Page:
***

Samm, a lithe woman of unknown years (unknown to me, that is) with wonderfully flawless dark skin, entered the dance studio. She was the type of woman who could randomly pull two or three unmatched items out of her closet and look as if she’d spent hours dressing herself for a Vogue photo shoot. That day she wore her purple practice skirt, which wrapped twice around her hips (mine barely wrapped once, if you must know), a maroon scarf tied into a turban-like affair, and a bluish-purple long-sleeved shirt with the tails tied at her waist. It wasn’t only her age Samm was quiet about, but her earlier years, too. Perhaps she had been a model at one time. Or maybe she had reason to be secretive — a woman with a sordid past.

Samm watched me take the photo of Jan in her death pose below the barre, then asked, “how are you going to get Jan into that exact position when she’s killed?”

“I hadn’t thought of that,” I admitted.

“Maybe she was trying to reach the barre so she could die dancing,” Samm said.

Jan gave a little laugh. “That’s too true to be funny.” Then, more seriously, she added, “Dying while dancing is how I’d like to go out. I just wouldn’t want to die on stage with all those people watching like a friend of mine did.”

Dying to Dance would be a good name for the book,” I said. “Or maybe Sashaying with Death. Or Death en Croix.

“Why does it have to be death.” Cicy said with a moue of distaste. Ms. Cicy is our teacher, a 77-year-old with the body of a woman half her age and the legs of a teenager. When she dances, you can almost see the years melt away, and she is young again.

“Maybe we could call it Ms. Cicy’s something,” I said

Ms. Cicy’s Nightmare.” Cicy giggled, sounding about seventeen. “Maybe you don’t really kill Jan. Maybe I wake up and find that I dreamt the whole thing.”

“Great title,” I said, hoping the teacher wouldn’t notice I didn’t comment on her idea about Jan’s death being a dream. It’s a time honored ending, of course, but I thought if I were going to go through the trouble of killing Jan, it should be for real.

Glee lit Cicy’s beautiful dark eyes. “I could be the murderess. I have experience.”

I felt my jaw drop. Cicy had experience with murder? It seemed impossible that anyone who danced with such expressive moves — moves that spoke of life — could have a history of violence.

“It was a murder weekend,” Cicy explained. “I was the murderess, a princess from a foreign country. I even wore a tiara.”

I blew out a breath of relief, glad I didn’t have to alter my impression of the dance teacher, at least not yet. “But why would you want to murder Jan?”

Cicy exchanged glances with Jan, who had risen and was smoothing her skirt. “Maybe she stole my choreography.”

I understood the need to protect one’s work any way one could, yet in truth, Cicy routinely gave us her choreography. Every step she taught gifted us with her work.

Still, such an irrational theft, as minor as it might seem to the danceless, could be a killing offense, especially if Jan were to give Cicy’s work to a rival instructor. (I’ve lost track of how many dance classes Jan took. Three or four from Ms. Cicy, and at least a couple more from other teachers. In the dance world, such promiscuousness could be motive enough for wanting someone dead.)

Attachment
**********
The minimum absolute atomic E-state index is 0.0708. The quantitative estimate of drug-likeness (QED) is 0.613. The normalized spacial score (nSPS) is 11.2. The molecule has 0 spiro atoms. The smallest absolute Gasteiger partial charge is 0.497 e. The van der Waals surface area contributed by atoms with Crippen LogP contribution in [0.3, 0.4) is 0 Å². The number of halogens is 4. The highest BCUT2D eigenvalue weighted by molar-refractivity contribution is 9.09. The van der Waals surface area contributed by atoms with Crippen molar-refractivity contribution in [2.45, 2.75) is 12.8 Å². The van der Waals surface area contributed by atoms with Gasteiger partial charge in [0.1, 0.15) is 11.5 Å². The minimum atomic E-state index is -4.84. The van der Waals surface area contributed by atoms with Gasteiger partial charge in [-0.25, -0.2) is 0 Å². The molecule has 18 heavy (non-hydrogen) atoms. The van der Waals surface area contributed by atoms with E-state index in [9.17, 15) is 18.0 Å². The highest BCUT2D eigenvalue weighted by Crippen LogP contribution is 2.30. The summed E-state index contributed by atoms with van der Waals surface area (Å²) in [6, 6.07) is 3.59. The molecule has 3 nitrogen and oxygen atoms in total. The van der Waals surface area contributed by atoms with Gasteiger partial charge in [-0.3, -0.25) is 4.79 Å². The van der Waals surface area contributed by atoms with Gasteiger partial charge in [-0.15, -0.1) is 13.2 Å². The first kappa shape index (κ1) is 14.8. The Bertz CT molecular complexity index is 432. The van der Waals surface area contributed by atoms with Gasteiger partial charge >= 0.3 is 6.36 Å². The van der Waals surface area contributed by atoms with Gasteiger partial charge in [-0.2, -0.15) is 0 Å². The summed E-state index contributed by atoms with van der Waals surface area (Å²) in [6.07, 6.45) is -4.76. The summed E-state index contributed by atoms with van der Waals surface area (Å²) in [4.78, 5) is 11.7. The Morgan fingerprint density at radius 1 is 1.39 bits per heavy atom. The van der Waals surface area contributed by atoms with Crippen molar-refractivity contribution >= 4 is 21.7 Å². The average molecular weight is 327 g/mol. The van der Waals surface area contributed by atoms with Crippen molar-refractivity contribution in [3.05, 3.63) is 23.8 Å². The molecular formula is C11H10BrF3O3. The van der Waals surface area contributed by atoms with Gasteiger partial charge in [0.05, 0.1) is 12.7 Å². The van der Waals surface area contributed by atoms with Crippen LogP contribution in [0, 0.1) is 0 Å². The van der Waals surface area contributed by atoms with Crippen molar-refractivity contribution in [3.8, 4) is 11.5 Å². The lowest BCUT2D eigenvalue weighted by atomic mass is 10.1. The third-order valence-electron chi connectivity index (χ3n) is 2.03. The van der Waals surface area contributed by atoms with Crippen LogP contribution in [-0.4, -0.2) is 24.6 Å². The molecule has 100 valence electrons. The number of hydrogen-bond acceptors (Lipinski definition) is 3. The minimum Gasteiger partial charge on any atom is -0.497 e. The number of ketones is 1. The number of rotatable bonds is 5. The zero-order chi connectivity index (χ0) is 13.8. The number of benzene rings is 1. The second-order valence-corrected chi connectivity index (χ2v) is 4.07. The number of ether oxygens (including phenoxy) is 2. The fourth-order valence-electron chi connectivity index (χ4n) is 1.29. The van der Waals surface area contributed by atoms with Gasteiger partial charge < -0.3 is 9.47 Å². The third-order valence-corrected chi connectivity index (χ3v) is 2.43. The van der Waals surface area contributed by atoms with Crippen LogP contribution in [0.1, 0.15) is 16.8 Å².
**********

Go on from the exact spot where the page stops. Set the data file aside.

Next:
I am new to dance, but even I had experienced the deep emotions dredged up by dancing. In just a few short months, dancing had become a need, a pilgrimage, a soul quest.

“Do you know how long it will be before the cops get here,” I asked Jan, thinking how disappointed I would feel if class had to be cancelled.

“A long time. Maybe a couple of hours.”

That seemed excessive to me, but I figured Jan should know since her husband is a retired criminalist.

I looked around the dance studio. The place wasn’t large, perhaps fifteen feet wide by sixty feet long. Mirrors lined one long wall and a barre stretched across the opposite wall. A small nook at the back of the studio had been furnished as a miniscule waiting room, and a corner had been cordoned off with a counter and cabinet for an office. Pictures and posters hung on the walls, but other than that, the studio was empty.

“If we have to stay here for a couple of hours waiting for the cops, we might as well have a class,” I said. “The floor will be mostly bare since Jan’s body won’t take up much room, we’d be dressed for the occasion, and our minds would not yet have processed the truth. I like the idea of a group of aging women dancing in the face of death.”

By this time, the rest of the class had arrived. All eight women stared at me with various shades of disbelief, but I shrugged off their attitude. This was my story, my murder, and I could choreograph it any way I wished.

Jan shook her head with mock sadness. “I am truly hurt that no one will mourn me.”

“Of course, we’ll mourn you,” I told her. “But it will have to wait until after class.”

Jan smiled, but I don’t think she thought my comment funny.

To be continued here: Chapter 1d

***

Pat Bertram is the author of the suspense novels Light Bringer, More Deaths Than One, A Spark of Heavenly Fire, and Daughter Am I. Bertram is also the author of Grief: The Great Yearning, “an exquisite book, wrenching to read, and at the same time full of profound truths.” Connect with Pat on Google+. Like Pat on Facebook.